Once a cook, plucking a fowl, pointed out to me that its wings ended in five digits (fingers, she called them) exactly like our own fingers and thumbs. I was vastly impressed. I followed up the thought and found the same in all my animal friends, which was as far as my limited observation went. All species seemed to begin with a head, fastened to a backbone from which were appended four limbs, each used for flying, walking or climbing, each ending in ten digits. Had God but one idea, one plan of creation? I was taken a step further.

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The making of jelly was one of the seasonal occupations. It was then actually made from the feet and shins of calves or beasts killed for beef. After days of boiling, the liquid was strained, clarified with egg-shell, sweetened, flavoured, and bottled for summer use. Poking among the long-boiled bones thrown out for the dogs, I discovered what I thought must be rudimentary fingers or toes curled inside the cloven hoofs. I called Mrs Kemsly, who had shown me the digits on a fowl-wing, and she confirmed my fancy. I was awestruck. I was filled with speculation almost to bursting, when suddenly I felt I had discovered the awful truth — these animals, so dear to me, were really people, human beings on whom a wicked witch had cast a spell, or, it might be, an avenging God (I saw little difference) who, for a crime, had doomed them to this voiceless shape: a worse fault, perhaps, than that of Adam and Eve. Oh! It was dreadful! It might happen to anybody. How could I, not conspicuous for virtue, be sure of remaining a little girl? Then, to account for the beauty and lovableness of those condemned people, I invented a good fairy — or a kind angel — who, moved by pity, had begged permission to bestow on each a gift — soft fur, wings, shining plumage, or, perhaps, usefulness by which they might appeal to humans, who could make their lives tolerably happy. All the same, they were for ever yearning to throw off the spell and regain human form and speech. Did we not hear, by the pathetic sounds they made, how hard they were trying to be understood? I looked into their eyes and knew that they were trying, in deadly secrecy, to tell me their hope that some day they would be freed. Something would happen, some heroic act, some enormous sacrifice, some lifting of the veil would suddenly transform them to their proper shape, and those who remember the egoism of childhood will know that the liberator was to be a certain little girl with no distant resemblance to myself, only she would be very beautiful and good beyond the dreams of men and angels. page 18 I knew exactly what sort of human being each of my animal friends would turn into. The hens would be fussy old ladies in shawls. The doves would be plebeian and rather stupid, the pet turkey would be an old beggar-woman I had met in a book, the lambs would be jolly, romping boys, the kittens — the most dearly beloved — would be darling, little golden-haired girls, my children or my friends, who sang pæans of grateful praise for their deliverance.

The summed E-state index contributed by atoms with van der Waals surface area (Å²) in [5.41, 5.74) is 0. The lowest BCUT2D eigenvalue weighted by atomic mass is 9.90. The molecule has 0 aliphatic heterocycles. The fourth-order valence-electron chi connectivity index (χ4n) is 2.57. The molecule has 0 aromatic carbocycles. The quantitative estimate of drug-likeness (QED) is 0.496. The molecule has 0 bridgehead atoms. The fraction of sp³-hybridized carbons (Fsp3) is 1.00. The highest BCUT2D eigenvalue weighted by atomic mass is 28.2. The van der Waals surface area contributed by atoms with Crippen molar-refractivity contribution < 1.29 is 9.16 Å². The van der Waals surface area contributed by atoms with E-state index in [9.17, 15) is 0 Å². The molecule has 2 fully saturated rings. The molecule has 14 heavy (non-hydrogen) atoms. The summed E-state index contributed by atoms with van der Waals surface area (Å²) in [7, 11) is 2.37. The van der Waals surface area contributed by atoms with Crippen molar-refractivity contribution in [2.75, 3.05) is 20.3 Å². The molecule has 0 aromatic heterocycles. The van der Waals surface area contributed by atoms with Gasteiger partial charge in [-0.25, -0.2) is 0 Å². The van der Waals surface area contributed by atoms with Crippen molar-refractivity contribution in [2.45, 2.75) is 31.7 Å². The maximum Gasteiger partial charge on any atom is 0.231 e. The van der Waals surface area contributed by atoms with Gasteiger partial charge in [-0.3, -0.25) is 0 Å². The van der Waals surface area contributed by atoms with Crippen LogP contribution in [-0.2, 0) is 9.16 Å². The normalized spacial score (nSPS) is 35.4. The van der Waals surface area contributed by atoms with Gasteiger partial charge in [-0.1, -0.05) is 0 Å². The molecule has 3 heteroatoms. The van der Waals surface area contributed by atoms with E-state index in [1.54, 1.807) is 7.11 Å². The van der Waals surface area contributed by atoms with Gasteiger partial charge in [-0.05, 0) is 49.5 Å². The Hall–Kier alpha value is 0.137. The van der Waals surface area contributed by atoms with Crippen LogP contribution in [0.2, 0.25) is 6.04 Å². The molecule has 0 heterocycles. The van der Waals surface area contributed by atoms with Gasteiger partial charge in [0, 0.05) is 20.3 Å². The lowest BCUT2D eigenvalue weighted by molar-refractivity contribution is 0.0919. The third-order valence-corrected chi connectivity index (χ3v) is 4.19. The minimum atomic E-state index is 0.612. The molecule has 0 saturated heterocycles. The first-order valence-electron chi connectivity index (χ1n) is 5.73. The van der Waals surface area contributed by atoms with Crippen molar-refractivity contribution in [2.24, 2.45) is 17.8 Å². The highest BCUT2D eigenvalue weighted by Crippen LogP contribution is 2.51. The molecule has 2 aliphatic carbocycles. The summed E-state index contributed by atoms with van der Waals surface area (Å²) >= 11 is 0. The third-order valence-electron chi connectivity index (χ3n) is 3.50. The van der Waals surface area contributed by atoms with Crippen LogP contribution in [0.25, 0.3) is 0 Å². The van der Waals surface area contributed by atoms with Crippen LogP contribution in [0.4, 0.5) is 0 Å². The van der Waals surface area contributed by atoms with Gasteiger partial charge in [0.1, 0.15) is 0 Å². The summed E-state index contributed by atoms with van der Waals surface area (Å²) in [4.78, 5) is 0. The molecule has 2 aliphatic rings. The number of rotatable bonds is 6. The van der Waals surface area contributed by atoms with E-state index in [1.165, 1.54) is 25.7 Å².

This does not mean that I had any universal love and sympathy with human beings. Contrariwise, my sister was a dear golden-haired little girl, but I had no desire to make her lot happier. In fact, I was an irritable, rebellious problem child. It was not till I was fifteen and my world was feeling the first tremors of Darwinism, that I entirely abandoned my fairy-tale.